What Now?

When I initially signed up for chiro, I essentially committed to three appointments. My current plan is to continue with that and go to #3 next week. After that, I will take at least a couple weeks to ride and assess whether I notice any clear changes or improvements with Kachina. If I do see a clear improvement, and then it subsequently goes away, I will consider going back for a re-adjustment. E.g. if her weird mouth thing fully goes away for a few weeks, and then starts again. Otherwise, I will consider this to have been an interesting experiment that I will not continue further.

If you have any thoughts on the subject, please feel free to share because I'm not sure what to think at this point.


  1. I am a chiro skeptic; I think I'm the only one at my barn! A couple of years ago, I agreed to have both horses adjusted by the chiropractor my barn uses. He informed me that Gina was completely out of alignment and absolutely required regular adjustments. I didn't think it was as dire as all that, but I could believe that a 17 year old horse mighthave some issues. I was REALLY surprised when he informed me that Moe was basically in perfect shape; I had a hard time believing that a 19 year old horse with sketchy conformation who's spent most of his life doing a high-impact sport was totally without problems. Maybe I should have been glad that one of my horses was fine?

    At any rate, I didn't notice any difference in the horses' way of going or behavior after their adjustments. I haven't had them adjusted again, and I don't feel like they're missing anything.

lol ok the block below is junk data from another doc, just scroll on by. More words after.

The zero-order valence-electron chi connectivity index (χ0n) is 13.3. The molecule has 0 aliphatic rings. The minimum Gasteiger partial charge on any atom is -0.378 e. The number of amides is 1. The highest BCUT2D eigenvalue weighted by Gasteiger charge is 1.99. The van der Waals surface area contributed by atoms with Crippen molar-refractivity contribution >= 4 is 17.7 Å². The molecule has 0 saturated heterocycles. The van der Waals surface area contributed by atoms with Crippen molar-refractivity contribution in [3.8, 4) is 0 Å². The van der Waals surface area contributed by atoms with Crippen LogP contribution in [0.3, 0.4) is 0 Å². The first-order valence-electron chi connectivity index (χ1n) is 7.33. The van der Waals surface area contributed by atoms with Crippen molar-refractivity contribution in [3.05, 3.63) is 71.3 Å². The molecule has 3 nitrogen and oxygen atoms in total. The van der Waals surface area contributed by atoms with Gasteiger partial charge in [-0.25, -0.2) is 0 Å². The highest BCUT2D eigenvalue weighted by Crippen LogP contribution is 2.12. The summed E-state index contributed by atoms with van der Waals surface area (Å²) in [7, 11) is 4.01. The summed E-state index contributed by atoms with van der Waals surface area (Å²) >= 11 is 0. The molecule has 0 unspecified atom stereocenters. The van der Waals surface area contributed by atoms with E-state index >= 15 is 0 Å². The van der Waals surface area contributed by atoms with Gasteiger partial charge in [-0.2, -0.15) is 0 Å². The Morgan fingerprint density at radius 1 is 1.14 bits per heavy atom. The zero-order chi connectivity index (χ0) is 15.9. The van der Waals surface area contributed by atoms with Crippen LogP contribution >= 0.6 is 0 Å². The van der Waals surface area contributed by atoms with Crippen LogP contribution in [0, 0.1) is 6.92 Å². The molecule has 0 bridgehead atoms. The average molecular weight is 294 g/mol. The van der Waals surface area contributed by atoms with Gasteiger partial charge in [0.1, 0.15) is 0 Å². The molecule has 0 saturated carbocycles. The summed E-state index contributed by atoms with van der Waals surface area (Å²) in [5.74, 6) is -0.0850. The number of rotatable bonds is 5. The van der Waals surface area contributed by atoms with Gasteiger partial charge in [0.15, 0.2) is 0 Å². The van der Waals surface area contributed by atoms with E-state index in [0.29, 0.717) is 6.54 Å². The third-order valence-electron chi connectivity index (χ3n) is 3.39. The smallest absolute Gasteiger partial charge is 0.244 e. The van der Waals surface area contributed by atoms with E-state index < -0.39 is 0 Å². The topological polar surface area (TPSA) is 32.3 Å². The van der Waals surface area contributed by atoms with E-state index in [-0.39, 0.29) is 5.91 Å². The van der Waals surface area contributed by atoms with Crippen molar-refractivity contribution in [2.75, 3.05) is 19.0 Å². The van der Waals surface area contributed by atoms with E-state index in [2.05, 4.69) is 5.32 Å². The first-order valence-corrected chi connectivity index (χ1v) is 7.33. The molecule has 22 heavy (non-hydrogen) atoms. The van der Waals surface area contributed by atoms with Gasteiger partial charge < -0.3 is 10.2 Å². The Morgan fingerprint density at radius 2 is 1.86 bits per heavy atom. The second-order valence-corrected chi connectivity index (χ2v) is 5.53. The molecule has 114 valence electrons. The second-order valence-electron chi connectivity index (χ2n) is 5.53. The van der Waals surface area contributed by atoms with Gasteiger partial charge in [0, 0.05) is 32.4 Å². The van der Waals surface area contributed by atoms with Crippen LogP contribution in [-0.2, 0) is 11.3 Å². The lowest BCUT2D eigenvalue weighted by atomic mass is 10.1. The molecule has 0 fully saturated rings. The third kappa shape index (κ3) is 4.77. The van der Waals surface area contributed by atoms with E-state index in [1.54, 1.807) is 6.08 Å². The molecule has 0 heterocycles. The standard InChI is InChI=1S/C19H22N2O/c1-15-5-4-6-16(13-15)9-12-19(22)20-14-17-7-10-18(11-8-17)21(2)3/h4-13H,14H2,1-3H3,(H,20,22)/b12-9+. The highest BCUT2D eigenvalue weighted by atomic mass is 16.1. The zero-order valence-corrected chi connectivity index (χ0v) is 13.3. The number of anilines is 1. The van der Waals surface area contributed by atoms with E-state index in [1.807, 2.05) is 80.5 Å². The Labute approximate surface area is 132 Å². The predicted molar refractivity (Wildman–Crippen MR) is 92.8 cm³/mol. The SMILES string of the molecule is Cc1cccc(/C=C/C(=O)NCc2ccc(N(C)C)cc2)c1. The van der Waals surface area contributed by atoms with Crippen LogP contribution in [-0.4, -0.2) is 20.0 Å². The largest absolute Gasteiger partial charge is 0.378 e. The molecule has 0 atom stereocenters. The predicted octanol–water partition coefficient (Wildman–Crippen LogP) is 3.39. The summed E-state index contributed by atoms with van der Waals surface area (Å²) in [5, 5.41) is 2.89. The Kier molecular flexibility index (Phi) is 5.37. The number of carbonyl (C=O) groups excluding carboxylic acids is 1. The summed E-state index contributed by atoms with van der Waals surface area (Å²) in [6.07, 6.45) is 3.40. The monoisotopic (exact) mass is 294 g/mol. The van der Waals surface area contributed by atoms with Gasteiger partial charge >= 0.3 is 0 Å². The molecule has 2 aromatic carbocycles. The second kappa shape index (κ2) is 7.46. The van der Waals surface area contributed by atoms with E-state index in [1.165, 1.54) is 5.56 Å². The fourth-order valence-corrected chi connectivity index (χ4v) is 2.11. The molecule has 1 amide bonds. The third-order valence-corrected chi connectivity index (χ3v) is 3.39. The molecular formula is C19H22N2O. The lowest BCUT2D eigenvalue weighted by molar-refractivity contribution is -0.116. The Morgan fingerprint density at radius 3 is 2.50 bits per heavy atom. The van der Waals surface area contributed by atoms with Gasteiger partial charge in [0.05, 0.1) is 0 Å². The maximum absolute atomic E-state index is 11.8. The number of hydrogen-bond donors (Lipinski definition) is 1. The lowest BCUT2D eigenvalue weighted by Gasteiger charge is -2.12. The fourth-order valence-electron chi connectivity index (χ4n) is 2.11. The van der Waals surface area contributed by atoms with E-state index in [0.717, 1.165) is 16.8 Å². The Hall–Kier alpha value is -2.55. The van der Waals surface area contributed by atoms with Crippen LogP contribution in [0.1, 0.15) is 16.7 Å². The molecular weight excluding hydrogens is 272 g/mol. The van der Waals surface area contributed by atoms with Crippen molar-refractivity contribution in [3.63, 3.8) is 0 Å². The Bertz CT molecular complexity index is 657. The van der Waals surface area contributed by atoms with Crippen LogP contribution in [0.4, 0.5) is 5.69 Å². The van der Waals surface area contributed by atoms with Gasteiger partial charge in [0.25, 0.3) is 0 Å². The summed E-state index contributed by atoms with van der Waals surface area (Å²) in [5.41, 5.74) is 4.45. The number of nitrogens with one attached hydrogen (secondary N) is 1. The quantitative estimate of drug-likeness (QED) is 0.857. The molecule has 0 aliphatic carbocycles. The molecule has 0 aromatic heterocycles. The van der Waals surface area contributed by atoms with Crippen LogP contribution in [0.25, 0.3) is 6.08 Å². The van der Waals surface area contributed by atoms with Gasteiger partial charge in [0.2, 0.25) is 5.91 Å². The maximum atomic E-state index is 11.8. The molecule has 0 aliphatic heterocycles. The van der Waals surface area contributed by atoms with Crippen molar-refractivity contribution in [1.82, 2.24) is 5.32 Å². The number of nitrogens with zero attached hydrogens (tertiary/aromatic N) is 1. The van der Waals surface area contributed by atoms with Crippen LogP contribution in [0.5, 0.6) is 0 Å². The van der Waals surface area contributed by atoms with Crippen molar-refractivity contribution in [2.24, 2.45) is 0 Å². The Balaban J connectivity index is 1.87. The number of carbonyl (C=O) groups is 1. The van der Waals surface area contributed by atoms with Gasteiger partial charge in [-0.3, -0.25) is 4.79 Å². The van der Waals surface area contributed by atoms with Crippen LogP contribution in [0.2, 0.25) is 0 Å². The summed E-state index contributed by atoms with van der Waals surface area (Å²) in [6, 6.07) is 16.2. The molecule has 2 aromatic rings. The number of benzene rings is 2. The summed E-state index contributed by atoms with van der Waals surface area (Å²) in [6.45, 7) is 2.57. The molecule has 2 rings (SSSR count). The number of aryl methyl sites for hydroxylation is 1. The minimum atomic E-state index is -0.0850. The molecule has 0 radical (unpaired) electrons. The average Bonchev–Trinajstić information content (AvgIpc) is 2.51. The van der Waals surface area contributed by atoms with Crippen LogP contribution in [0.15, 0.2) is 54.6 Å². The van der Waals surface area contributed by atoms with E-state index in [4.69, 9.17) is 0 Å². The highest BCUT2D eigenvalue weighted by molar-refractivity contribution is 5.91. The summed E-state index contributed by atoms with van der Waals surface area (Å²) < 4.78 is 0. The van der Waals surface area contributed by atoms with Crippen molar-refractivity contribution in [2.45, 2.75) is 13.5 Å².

If you don't think it's making a different, don't continue it. Ninety bucks a month is a lot!

    1. I am generally a huge skeptic over pretty much anything. I wouldn't even have tried chiro if Kachina didn't have that weird open mouth/tip poll thing that the vet couldn't do anything about. I've tried to be open about chiro for this experience and not immediately dismiss it, but I'm turning back into a skeptic now.

      Thanks for sharing your experience with Gina and Moe. I will stop it if I don't see any improvement, I'm just going to give it a few rides to see if I do notice any change.

  2. Your first bullet point under The Bad is what I felt about Chiro for people and horses as well. I was lucky enough to find a Chiro who was not like that which is why I recommend him to people. Did my horse need some adjustments yes, but my horse was not a candidate for regular appointments forever. Maybe find a different professional?

    1. Exactly! I was hoping Dr. A wasn't going to be like that, but it seems I was wrong.

      Unfortunately, Dr. A is the only actual animal chiropractor who does any work even close to this area. It's either Dr. A, or the "horse psychic/chiropractor" with no formal training that a guy told me could read a horse's energy patterns from 100km away. I think I'm better off dropping the idea of chiro altogether and sticking with my vet.

  3. That first bad point has always rubbed me the wrong way and why I prefer physical therapy to chiro for me. I feel like if you are "fixing" something it shouldn't require constant adjustment. Either way I feel like the initial experiment will give you the answer about the jaw issue.

    1. Agreed. I'm interested to see if the jaw thing will be resolved or not, but either way I think I'll be able to stop worrying about it.

  4. I have mixed views on Chiro. I really do believe it can help (especially because I find it super useful for myself). But I hate it when they want you to continue to have regular treatments forever. I use one who thinks that most regular issues should be resolved within a couple treatments, and after that it is time to pursue other avenues.

    I'm not a huge stickler for formal training and accreditation (as long as there are no drugs being administered)because as you discovered with dentists it doesn't always actually mean anything.